I had to tick the ‘do not resuscitate’ box on her form, unthinkable only weeks ago. I told her husband what I had done and he was incredibly understanding.
When she was feeling good, she would be up and around the ward on her Zimmer frame, a glint in her eyes.
‘You’re a pretty doctor, why aren’t you married?’ she would sometimes tease. And if her sons were visiting, she would remind them of my unmarried status to embarrass them – and me.
Now, as I sit holding the phone preparing to tell her husband she has gone, I need to compose myself.
Genuine salt-of-theearth people, they deserved so much longer together. When he answers, it takes all the might in the world not to cry.
Towards the end of the conversation, my voice wavers slightly. ‘It’s OK,’ he says reassuringly.
‘Thank you for taking good care of her.’
But we didn’t. She caught it here. We failed her. When I leave, I have an overwhelming urge to hear a human voice.
I call my mum and try to sugar-coat everything. There’s no point causing her any unnecessary anxiety. I know she’s worried sick about me as it is.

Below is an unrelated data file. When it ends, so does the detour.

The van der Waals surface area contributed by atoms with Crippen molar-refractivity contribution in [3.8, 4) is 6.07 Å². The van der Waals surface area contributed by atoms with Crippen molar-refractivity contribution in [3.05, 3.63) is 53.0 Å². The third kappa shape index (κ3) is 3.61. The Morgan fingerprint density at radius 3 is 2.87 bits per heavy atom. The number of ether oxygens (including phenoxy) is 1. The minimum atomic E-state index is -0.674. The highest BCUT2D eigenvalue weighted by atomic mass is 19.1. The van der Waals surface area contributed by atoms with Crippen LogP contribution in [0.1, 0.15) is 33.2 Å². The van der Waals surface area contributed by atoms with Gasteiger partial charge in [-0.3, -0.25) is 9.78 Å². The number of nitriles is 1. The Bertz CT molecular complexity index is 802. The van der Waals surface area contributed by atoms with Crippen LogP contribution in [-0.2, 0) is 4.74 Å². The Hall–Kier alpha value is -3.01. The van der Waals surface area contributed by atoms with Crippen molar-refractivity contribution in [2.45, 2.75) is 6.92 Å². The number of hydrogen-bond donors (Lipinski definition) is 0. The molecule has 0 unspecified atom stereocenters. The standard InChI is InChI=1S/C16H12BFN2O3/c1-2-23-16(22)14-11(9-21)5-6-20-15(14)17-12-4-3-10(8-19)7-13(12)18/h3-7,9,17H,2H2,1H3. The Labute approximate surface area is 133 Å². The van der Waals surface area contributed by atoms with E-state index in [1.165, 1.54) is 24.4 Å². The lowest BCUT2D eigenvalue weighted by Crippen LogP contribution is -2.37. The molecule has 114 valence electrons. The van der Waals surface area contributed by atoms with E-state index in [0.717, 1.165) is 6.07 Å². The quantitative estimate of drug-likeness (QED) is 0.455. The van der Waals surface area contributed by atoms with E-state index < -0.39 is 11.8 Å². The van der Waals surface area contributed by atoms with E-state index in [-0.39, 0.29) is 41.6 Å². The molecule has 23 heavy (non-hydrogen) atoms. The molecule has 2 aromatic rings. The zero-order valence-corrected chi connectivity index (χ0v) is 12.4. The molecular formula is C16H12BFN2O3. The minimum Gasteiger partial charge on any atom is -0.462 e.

FRIDAY: ‘How did this happen? You’ve killed my dad!’
The Government announced mass testing last night – I’ll believe it when I see it. The absurd guidelines to get tested as medics haven’t changed.
It’s jarring how many colleagues – including myself – can’t smell, one of the alleged Covid-19 symptoms.
A young doctor tells me she moved out of her family home for fear of infecting her elderly parents. This morning, three patients who have been here for more than three weeks are being discharged.
At times, battling this virus has felt like playing a rigged Whac-A-Mole arcade game, so this feels like a huge achievement.
By early afternoon, alarms sound in every ward to warn us the oxygen supply is low. If we run out, it’ll be catastrophic.
There is a shortage of space in the mortuary – bodies are being kept in side rooms. Mid-afternoon, a man in his early 80s is found unresponsive.
I had amended his red form, like so many others, to ‘Do not resuscitate’ when he tested positive for coronavirus, after being admitted for something else.
His daughter screeches at me on the phone. ‘How has this happened? How? Tell me how! He came in last week without it and now you’ve killed him!’
It’s a grief reaction but it’s still unbearable. She has every right to be in shock – this morning she was told her dad was fine.
Now he’s dead. As a medic with minor symptoms, did I kill him? Another member of staff?
God knows, there are enough of us with symptoms having to work through this. On the Tube home, there’s not a soul in sight, just old adverts for holidays, plays and concerts.
I feel like I’m living in an apocalyptic horror film. I dread to think what awaits next week.
Source: Read Full Article